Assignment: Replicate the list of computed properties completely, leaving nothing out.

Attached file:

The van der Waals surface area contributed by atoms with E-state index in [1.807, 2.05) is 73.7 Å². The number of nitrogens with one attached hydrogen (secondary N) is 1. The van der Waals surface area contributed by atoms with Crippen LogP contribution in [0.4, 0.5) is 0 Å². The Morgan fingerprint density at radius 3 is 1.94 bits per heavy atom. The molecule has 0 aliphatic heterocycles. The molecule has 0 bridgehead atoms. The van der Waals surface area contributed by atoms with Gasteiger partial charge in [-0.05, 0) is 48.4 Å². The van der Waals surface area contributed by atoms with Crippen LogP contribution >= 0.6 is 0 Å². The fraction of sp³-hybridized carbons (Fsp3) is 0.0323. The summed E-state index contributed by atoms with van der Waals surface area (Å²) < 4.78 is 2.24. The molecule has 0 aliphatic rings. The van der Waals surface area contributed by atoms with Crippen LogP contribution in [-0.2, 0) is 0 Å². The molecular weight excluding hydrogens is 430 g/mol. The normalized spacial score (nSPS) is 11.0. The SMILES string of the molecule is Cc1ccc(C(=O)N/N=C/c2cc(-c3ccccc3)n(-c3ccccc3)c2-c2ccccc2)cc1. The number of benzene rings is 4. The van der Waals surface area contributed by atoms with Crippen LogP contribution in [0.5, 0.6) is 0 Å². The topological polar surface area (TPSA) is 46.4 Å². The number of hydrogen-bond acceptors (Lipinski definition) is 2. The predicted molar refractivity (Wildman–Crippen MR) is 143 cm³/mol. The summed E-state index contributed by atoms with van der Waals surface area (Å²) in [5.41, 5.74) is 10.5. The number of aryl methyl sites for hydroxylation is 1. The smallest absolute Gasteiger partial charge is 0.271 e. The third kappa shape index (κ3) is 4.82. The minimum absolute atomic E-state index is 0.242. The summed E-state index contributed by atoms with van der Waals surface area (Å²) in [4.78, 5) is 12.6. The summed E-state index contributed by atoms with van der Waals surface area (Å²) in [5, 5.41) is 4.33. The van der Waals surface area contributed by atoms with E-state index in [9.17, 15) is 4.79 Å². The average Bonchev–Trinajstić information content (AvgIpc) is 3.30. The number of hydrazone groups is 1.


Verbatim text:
The van der Waals surface area contributed by atoms with E-state index in [1.807, 2.05) is 73.7 Å². The number of nitrogens with one attached hydrogen (secondary N) is 1. The van der Waals surface area contributed by atoms with Crippen LogP contribution in [0.4, 0.5) is 0 Å². The Morgan fingerprint density at radius 3 is 1.94 bits per heavy atom. The molecule has 0 aliphatic heterocycles. The molecule has 0 bridgehead atoms. The van der Waals surface area contributed by atoms with Gasteiger partial charge in [-0.05, 0) is 48.4 Å². The van der Waals surface area contributed by atoms with Crippen LogP contribution >= 0.6 is 0 Å². The fraction of sp³-hybridized carbons (Fsp3) is 0.0323. The summed E-state index contributed by atoms with van der Waals surface area (Å²) < 4.78 is 2.24. The molecule has 0 aliphatic rings. The van der Waals surface area contributed by atoms with Crippen LogP contribution in [-0.2, 0) is 0 Å². The molecular weight excluding hydrogens is 430 g/mol. The normalized spacial score (nSPS) is 11.0. The SMILES string of the molecule is Cc1ccc(C(=O)N/N=C/c2cc(-c3ccccc3)n(-c3ccccc3)c2-c2ccccc2)cc1. The number of benzene rings is 4. The van der Waals surface area contributed by atoms with Crippen LogP contribution in [0.5, 0.6) is 0 Å². The topological polar surface area (TPSA) is 46.4 Å². The number of hydrogen-bond acceptors (Lipinski definition) is 2. The predicted molar refractivity (Wildman–Crippen MR) is 143 cm³/mol. The summed E-state index contributed by atoms with van der Waals surface area (Å²) in [5.41, 5.74) is 10.5. The number of aryl methyl sites for hydroxylation is 1. The smallest absolute Gasteiger partial charge is 0.271 e. The third kappa shape index (κ3) is 4.82. The minimum absolute atomic E-state index is 0.242. The summed E-state index contributed by atoms with van der Waals surface area (Å²) in [4.78, 5) is 12.6. The summed E-state index contributed by atoms with van der Waals surface area (Å²) in [5, 5.41) is 4.33. The van der Waals surface area contributed by atoms with E-state index in [9.17, 15) is 4.79 Å². The average Bonchev–Trinajstić information content (AvgIpc) is 3.30. The number of hydrazone groups is 1.